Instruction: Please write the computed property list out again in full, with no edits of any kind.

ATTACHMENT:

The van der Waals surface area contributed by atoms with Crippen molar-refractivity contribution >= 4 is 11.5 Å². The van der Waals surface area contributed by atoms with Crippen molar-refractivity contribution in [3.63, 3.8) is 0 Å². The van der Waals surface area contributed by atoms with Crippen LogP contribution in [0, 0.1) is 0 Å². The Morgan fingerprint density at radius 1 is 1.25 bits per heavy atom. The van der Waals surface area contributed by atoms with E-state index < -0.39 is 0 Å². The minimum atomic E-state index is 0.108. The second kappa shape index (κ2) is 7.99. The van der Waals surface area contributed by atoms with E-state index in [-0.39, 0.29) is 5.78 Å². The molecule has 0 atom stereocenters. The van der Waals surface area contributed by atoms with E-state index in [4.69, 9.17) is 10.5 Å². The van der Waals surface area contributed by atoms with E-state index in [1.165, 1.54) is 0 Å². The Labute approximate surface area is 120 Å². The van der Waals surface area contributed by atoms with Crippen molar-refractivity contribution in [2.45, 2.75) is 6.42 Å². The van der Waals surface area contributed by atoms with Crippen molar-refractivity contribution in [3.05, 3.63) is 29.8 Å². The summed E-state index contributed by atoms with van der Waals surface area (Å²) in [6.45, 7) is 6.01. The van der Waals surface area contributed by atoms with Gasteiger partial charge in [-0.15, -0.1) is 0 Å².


The van der Waals surface area contributed by atoms with Crippen molar-refractivity contribution >= 4 is 11.5 Å². The van der Waals surface area contributed by atoms with Crippen molar-refractivity contribution in [3.63, 3.8) is 0 Å². The van der Waals surface area contributed by atoms with Crippen LogP contribution in [0, 0.1) is 0 Å². The Morgan fingerprint density at radius 1 is 1.25 bits per heavy atom. The van der Waals surface area contributed by atoms with E-state index < -0.39 is 0 Å². The minimum atomic E-state index is 0.108. The second kappa shape index (κ2) is 7.99. The van der Waals surface area contributed by atoms with E-state index in [-0.39, 0.29) is 5.78 Å². The molecule has 0 atom stereocenters. The van der Waals surface area contributed by atoms with E-state index in [4.69, 9.17) is 10.5 Å². The van der Waals surface area contributed by atoms with E-state index in [1.165, 1.54) is 0 Å². The Labute approximate surface area is 120 Å². The van der Waals surface area contributed by atoms with Crippen molar-refractivity contribution in [2.45, 2.75) is 6.42 Å². The van der Waals surface area contributed by atoms with Crippen molar-refractivity contribution in [3.05, 3.63) is 29.8 Å². The summed E-state index contributed by atoms with van der Waals surface area (Å²) in [6.45, 7) is 6.01. The van der Waals surface area contributed by atoms with Gasteiger partial charge in [-0.15, -0.1) is 0 Å².